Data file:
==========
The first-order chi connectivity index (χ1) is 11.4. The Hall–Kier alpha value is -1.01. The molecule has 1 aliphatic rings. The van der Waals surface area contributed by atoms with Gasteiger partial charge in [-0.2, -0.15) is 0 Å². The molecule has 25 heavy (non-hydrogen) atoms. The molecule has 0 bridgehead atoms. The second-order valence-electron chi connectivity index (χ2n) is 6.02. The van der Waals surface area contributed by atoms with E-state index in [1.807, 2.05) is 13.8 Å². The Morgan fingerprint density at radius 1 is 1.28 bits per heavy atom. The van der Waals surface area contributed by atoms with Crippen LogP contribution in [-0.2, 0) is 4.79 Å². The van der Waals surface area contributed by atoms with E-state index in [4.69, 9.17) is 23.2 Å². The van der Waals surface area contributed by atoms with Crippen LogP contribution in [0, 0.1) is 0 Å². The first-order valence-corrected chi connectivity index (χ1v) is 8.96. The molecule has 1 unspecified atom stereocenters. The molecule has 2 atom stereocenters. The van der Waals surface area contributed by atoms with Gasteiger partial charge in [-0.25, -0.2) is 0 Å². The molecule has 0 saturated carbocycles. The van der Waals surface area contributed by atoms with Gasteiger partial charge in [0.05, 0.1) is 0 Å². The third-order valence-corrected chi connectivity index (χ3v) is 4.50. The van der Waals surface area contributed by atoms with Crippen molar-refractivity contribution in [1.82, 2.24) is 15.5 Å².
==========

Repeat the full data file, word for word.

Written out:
The first-order chi connectivity index (χ1) is 11.4. The Hall–Kier alpha value is -1.01. The molecule has 1 aliphatic rings. The van der Waals surface area contributed by atoms with Gasteiger partial charge in [-0.2, -0.15) is 0 Å². The molecule has 25 heavy (non-hydrogen) atoms. The molecule has 0 bridgehead atoms. The second-order valence-electron chi connectivity index (χ2n) is 6.02. The van der Waals surface area contributed by atoms with E-state index in [1.807, 2.05) is 13.8 Å². The Morgan fingerprint density at radius 1 is 1.28 bits per heavy atom. The van der Waals surface area contributed by atoms with Crippen LogP contribution in [-0.2, 0) is 4.79 Å². The van der Waals surface area contributed by atoms with E-state index in [4.69, 9.17) is 23.2 Å². The van der Waals surface area contributed by atoms with Crippen LogP contribution in [0, 0.1) is 0 Å². The first-order valence-corrected chi connectivity index (χ1v) is 8.96. The molecule has 1 unspecified atom stereocenters. The molecule has 2 atom stereocenters. The van der Waals surface area contributed by atoms with Gasteiger partial charge in [-0.25, -0.2) is 0 Å². The molecule has 0 saturated carbocycles. The van der Waals surface area contributed by atoms with Gasteiger partial charge in [0.05, 0.1) is 0 Å². The third-order valence-corrected chi connectivity index (χ3v) is 4.50. The van der Waals surface area contributed by atoms with Crippen molar-refractivity contribution in [1.82, 2.24) is 15.5 Å².